Employee engagement in Germany shows signs of improvement. But have all German business leaders learned to value engagement, and have all managers learned how to promote it? At present, too few have. In a world of harsh global competition, employee engagement is crucial -- and not just for a company's success, but for the country's economy. Actively disengaged employees cost Germany between 99 billion and 118 billion euros per year due to lost productivity at work. Germany's companies are on the right path, but they still have a long way to go.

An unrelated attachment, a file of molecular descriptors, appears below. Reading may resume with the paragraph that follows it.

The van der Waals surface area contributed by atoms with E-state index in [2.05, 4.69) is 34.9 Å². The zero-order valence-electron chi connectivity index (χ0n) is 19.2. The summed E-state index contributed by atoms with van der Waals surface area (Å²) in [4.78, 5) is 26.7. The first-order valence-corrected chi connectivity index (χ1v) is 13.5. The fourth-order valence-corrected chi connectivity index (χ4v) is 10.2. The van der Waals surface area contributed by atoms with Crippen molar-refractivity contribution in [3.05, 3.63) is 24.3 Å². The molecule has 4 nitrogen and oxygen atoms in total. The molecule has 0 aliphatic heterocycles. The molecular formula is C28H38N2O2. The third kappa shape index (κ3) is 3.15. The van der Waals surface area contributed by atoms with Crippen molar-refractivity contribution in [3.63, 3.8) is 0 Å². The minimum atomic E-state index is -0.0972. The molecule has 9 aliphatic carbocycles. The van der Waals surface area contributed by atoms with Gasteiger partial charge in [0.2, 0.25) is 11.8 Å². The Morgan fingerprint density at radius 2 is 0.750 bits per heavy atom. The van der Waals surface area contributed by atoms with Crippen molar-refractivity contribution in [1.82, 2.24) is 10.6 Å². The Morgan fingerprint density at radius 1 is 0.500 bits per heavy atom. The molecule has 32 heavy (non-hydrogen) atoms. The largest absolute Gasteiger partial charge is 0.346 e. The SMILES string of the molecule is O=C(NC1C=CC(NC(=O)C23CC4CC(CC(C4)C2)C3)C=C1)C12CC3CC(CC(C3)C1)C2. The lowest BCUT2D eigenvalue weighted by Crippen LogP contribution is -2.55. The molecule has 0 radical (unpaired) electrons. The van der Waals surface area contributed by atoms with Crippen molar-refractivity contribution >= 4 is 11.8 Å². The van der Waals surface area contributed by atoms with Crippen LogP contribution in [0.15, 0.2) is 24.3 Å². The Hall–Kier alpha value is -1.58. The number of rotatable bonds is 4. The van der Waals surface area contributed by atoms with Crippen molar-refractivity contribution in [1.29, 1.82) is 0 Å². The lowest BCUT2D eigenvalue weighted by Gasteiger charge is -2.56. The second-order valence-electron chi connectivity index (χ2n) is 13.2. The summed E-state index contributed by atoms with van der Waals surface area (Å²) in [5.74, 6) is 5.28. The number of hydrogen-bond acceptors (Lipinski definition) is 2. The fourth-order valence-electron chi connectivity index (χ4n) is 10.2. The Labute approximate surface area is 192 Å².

Results are based on telephone interviews conducted April 30-June 26, 2013, and November 4-25, 2013, with a random sample of 1,393 employed adults. All respondents were living in Germany and were selected using random-digit-dial sampling. Interviews are conducted with respondents on landline and cellular phones. Samples are weighted by gender, age, education, region, profession (blue-collar worker, employee), employment status (full-time, part-time), and adults in the household. Demographic weighting targets are based on the most recently published data from the German Statistics Office.